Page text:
Is there a monkeypox vaccine?

Yes, there is a vaccine, and it can be an effective tool to protect people against monkeypox disease when administered before or after recent exposure. We encourage members of the university community to receive the monkeypox vaccine if and when eligible. Updated information on vaccine eligibility criteria for North Carolina is on the Department of Health and Human Services website.

Vaccines are currently available from some county health departments. The closest locations to Elon University are currently Guilford and Durham counties, but information will be updated when the Alamance County Health Department begins providing the vaccine in our county.

What should I do if I have symptoms or am concerned about possible exposure to monkeypox?

Testing for monkeypox is widely available. If a student, faculty or staff member knows they have had close contact with someone who has been diagnosed or begins to develop symptoms of monkeypox, they should avoid contact with other people and seek medical advice as soon as possible. Students can make an in-person appointment at Student Health Services or a virtual medical appointment through TimelyCare. Staff and faculty can make an appointment at the Faculty/Staff Health and Wellness Clinic.

What is the current status of monkeypox in North Carolina and the United States?

The current status of cases in the state of North Carolina can be found on the Department of Health and Human Services monkeypox website.

The CDC has a situation summary website with an overview of the outbreak in the United States, a map of US cases, and information on case trends.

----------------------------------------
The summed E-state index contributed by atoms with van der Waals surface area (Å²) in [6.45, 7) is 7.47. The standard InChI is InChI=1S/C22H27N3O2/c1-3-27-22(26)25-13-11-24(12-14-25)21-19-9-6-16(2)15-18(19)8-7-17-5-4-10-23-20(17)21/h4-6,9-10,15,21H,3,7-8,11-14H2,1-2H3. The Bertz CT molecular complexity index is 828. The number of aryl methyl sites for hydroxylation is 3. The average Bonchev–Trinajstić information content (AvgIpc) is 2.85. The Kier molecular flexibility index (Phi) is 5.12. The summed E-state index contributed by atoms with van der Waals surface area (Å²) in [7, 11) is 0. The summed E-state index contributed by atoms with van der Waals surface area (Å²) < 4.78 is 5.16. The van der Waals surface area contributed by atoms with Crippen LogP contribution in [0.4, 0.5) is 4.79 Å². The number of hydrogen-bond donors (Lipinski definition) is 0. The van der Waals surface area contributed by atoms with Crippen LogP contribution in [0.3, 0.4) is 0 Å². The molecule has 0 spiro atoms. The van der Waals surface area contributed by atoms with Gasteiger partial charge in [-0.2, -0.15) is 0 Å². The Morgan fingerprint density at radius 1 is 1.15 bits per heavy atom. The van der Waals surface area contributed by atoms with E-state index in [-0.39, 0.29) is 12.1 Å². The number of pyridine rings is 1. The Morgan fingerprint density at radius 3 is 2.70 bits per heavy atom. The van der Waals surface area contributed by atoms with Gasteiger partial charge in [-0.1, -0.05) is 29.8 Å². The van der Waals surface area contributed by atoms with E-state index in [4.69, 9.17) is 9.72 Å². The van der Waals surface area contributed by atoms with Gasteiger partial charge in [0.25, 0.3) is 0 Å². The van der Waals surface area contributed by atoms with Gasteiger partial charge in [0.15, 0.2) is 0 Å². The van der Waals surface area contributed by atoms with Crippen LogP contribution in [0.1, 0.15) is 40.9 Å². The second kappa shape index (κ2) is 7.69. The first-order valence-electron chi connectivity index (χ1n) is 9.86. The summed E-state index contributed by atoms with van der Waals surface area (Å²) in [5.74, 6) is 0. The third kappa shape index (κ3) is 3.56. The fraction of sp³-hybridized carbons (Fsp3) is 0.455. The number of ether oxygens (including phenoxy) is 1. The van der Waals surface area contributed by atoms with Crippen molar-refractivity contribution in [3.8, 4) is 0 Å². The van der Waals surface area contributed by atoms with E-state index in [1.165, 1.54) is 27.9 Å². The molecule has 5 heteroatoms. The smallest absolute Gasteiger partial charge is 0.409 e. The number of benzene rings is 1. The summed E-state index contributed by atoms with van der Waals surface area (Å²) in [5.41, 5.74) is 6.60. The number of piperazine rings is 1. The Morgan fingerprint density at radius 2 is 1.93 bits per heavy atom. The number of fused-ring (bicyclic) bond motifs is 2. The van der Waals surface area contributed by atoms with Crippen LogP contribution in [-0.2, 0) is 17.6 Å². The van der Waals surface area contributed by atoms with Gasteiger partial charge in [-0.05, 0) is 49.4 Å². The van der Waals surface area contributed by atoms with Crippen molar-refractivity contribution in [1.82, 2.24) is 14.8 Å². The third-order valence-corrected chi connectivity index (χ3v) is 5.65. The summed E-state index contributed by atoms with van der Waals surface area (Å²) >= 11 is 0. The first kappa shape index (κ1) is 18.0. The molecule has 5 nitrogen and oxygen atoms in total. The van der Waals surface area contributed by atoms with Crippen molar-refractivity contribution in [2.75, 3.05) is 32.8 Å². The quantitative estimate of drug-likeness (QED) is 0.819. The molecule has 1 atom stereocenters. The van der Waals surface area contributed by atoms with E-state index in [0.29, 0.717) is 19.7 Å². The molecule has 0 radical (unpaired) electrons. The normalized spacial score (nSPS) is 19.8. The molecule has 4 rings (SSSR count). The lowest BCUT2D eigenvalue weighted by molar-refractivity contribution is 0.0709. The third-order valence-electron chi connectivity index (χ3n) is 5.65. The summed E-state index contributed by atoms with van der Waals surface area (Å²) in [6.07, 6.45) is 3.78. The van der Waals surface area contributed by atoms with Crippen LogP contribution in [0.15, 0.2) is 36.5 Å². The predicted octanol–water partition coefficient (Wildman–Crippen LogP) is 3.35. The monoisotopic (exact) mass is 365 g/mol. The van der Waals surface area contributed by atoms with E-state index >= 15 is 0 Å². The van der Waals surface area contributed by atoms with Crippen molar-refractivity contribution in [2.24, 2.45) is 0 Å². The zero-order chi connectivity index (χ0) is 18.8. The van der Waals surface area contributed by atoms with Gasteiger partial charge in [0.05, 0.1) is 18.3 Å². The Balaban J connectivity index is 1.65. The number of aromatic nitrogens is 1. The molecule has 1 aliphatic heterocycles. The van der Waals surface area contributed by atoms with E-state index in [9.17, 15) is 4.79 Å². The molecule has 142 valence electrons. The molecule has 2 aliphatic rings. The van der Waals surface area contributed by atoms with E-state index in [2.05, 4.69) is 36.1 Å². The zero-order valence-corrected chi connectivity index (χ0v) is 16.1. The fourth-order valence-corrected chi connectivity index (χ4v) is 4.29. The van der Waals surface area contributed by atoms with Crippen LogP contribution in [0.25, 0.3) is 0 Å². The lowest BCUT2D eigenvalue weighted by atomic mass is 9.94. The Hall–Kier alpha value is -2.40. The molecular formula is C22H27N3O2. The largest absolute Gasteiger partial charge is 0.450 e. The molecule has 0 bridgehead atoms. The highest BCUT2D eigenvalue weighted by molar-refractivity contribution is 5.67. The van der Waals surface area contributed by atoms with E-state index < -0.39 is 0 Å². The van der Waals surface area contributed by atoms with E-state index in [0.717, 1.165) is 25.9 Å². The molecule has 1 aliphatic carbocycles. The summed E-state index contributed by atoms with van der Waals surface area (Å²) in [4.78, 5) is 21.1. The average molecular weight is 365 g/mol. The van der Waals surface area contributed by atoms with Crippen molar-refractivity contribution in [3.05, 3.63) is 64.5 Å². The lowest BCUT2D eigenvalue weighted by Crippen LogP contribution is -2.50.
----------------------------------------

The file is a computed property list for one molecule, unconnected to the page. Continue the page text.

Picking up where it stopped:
Is Elon developing plans or protocols for monkeypox?

University leaders consulted with health department leadership in developing response plans and will continue to consult regularly with Alamance County Health Department (ACHD) leadership, building on the strong relationship developed over the past several years. In the event of a confirmed case, Elon and ACHD will work with state health authorities to rapidly mobilize for response.

Many of the tools we used to manage mumps and COVID-19 outbreaks on campus—testing, quarantine/isolation, and masking—are strategies that can be applied to manage monkeypox cases if needed. But it’s also important to remember that transmission of monkeypox is very different from COVID-19.

The University will continue the cleaning and disinfection protocols that have been developed to address COVID-19 and to support a wide range of community health concerns. This includes protocols for washing items.

The university also works to provide community information and education, support the physical and mental health of students, faculty and staff, destigmatize exposure and reduce barriers to testing, treatment and vaccination.

The Infectious Disease Response Team continues to meet weekly to monitor COVID-19, monkeypox and other community health issues, develop coordinated response protocols, and make recommendations to senior university leaders. Information and updates will continue to be available throughout the semester.